Your 3 drives are in one array, but depending on your physical controller you can have 1 logical drive for that array or several. If you want to avoid the SCSI lock possibility for that same 3 drive array, you could consider creating 2 or more "logical drives" which would be seen as separate "LUN's" within ESX.

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Contributor
Contributor

Finally something I can answer somewhat intelligently :-}

Typically RAID-6 is used with SATA drives, you have SAS, which are more reliable, so save the extra drive.

If you are doing high i/o, then put as many drives into one volume as you can, more drives mean higher i/o. Less drives means less i/o.

I would carve 1 RAID volume set, ie RAID-10 or RAID-5, across maximum drives, then carve out our luns/volumes as you need them. That way your data stripes are across the maximum amount of drives while the individual luns/vols are what you need.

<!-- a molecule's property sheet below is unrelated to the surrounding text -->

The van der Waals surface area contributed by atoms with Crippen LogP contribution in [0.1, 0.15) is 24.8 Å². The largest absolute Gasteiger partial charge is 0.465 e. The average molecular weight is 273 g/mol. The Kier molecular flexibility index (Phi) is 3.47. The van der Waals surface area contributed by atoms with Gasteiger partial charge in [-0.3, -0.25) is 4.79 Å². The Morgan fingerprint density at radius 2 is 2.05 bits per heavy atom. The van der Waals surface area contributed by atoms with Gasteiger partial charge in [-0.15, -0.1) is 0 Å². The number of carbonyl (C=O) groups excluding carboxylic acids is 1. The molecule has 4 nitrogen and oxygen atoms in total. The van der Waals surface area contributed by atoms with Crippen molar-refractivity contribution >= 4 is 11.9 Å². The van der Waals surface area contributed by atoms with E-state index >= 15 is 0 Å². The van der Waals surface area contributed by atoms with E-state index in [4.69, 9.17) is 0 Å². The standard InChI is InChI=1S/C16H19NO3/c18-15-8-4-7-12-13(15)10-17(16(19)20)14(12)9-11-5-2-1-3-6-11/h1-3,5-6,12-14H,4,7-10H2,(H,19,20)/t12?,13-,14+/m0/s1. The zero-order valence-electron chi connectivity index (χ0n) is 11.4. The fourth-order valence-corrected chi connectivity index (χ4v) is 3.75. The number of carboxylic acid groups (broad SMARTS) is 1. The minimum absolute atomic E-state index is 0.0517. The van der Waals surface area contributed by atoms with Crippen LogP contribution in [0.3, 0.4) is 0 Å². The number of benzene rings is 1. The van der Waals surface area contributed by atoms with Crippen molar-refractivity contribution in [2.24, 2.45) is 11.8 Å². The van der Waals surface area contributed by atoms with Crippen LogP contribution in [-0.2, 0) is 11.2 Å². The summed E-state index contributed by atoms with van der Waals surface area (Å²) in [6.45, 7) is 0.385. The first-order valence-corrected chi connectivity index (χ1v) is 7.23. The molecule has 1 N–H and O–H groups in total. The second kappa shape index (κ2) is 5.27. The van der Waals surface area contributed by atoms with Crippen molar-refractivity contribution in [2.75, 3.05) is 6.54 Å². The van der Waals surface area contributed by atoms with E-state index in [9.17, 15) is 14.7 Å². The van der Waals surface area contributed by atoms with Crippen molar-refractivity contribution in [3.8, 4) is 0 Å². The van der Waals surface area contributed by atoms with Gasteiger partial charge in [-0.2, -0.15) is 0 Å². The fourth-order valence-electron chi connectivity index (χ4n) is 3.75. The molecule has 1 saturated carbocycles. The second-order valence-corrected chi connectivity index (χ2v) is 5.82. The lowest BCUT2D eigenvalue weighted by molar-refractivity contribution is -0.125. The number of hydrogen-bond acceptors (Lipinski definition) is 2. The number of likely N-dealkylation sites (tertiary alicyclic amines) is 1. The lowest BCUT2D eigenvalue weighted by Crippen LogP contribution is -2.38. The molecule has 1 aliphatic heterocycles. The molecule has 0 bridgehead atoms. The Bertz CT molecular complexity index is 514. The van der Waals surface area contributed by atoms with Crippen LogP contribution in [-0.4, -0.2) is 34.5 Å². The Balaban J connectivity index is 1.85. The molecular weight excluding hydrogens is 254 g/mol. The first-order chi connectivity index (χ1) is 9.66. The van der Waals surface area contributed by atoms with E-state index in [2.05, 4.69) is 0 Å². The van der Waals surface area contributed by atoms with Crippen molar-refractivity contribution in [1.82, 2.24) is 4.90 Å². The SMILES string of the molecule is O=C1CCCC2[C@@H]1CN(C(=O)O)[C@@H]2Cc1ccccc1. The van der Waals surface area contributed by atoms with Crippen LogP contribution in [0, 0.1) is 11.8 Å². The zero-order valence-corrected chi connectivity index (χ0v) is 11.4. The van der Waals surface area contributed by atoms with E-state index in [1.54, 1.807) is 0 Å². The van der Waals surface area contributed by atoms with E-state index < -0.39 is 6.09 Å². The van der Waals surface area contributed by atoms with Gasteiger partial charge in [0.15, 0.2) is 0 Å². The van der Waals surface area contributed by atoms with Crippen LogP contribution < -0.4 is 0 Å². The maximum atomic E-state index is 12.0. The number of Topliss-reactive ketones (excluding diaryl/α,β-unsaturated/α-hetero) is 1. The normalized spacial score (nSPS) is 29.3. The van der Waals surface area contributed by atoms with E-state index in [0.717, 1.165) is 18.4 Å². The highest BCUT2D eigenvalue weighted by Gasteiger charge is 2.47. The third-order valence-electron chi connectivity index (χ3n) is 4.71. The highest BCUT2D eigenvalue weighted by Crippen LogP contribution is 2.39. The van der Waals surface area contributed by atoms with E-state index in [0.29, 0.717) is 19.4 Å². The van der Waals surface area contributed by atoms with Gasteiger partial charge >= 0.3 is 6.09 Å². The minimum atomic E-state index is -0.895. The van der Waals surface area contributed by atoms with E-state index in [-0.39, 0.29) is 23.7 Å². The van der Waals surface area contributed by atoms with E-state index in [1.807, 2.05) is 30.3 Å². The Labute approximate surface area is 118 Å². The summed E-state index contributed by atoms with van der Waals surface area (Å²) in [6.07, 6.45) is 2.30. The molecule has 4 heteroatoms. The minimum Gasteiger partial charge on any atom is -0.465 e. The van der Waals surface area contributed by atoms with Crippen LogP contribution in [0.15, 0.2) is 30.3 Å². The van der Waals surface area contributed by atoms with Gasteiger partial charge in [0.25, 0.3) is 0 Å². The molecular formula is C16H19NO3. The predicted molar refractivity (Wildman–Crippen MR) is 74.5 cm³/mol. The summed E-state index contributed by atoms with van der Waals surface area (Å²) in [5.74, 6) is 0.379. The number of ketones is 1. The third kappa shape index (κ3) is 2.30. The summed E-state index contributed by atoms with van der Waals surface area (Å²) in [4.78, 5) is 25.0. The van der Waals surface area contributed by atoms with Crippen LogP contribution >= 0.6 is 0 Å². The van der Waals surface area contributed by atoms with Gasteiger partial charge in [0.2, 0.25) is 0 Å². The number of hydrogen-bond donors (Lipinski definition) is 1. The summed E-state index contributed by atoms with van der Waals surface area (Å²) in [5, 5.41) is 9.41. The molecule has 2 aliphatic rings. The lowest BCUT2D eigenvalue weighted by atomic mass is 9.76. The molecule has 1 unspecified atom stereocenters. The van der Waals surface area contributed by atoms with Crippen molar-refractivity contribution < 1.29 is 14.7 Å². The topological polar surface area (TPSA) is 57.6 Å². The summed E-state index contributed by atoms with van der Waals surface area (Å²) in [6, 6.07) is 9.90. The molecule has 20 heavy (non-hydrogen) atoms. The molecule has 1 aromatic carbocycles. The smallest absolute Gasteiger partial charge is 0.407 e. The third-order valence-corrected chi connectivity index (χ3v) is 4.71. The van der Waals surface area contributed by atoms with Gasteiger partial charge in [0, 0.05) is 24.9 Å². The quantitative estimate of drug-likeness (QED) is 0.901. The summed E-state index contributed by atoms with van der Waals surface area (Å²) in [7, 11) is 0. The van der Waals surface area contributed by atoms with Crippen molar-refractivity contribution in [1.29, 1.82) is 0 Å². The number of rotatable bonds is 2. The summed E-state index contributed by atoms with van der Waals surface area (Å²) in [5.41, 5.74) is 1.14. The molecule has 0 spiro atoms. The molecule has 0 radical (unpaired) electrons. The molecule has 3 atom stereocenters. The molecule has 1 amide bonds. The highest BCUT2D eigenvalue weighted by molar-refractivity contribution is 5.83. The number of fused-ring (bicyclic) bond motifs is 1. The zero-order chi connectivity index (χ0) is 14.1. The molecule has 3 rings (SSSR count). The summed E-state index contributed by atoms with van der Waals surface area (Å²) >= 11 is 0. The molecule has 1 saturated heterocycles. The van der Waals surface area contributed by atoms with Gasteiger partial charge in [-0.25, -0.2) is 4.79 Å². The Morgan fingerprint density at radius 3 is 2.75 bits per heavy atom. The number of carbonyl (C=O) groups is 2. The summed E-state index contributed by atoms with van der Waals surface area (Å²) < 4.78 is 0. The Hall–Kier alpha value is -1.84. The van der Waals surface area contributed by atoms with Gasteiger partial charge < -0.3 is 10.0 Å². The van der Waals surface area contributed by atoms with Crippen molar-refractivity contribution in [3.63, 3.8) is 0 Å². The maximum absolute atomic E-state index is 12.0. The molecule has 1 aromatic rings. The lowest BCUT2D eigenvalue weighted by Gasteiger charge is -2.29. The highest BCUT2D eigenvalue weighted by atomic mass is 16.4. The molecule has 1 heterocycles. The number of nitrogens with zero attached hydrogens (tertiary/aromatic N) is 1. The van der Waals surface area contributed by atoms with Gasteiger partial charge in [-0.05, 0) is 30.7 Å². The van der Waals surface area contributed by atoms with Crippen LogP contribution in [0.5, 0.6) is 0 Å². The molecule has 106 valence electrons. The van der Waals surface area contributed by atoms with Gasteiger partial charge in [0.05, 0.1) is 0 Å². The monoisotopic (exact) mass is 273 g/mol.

My best advice, experiement, see if you notice a performance difference.

Cheers

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Contributor
Contributor

And learn from my spelling mistakes as well :-}

experiement should be "experiment"

Cheers,

N

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Enthusiast
Enthusiast

I have decided to try and amend the order for the server before it is built to replace two of the 146GB drives with 73GB 15K RPM drives.

I will then go for RAID 10 with the two 15K drives and a RAID 5 array with 5 disks and one hot swap spare. ESX OS and swap will go on the RAID 10 array and the VMFS on the RAID 5.

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Contributor
Contributor

"I will then go for RAID 10 with the two 15K drives and a RAID 5 array with 5 disks and one hot swap spare."

This is an old post, but performance to dollar, (2) 75GB 15k SAS - ESXi Install (6) 146/300 15k SAS in RAID 1 + 0

Always works well for me, and when in a Virtual atmosphere, I generally buy refurb drives, and keep two extras, saves money- not much risk.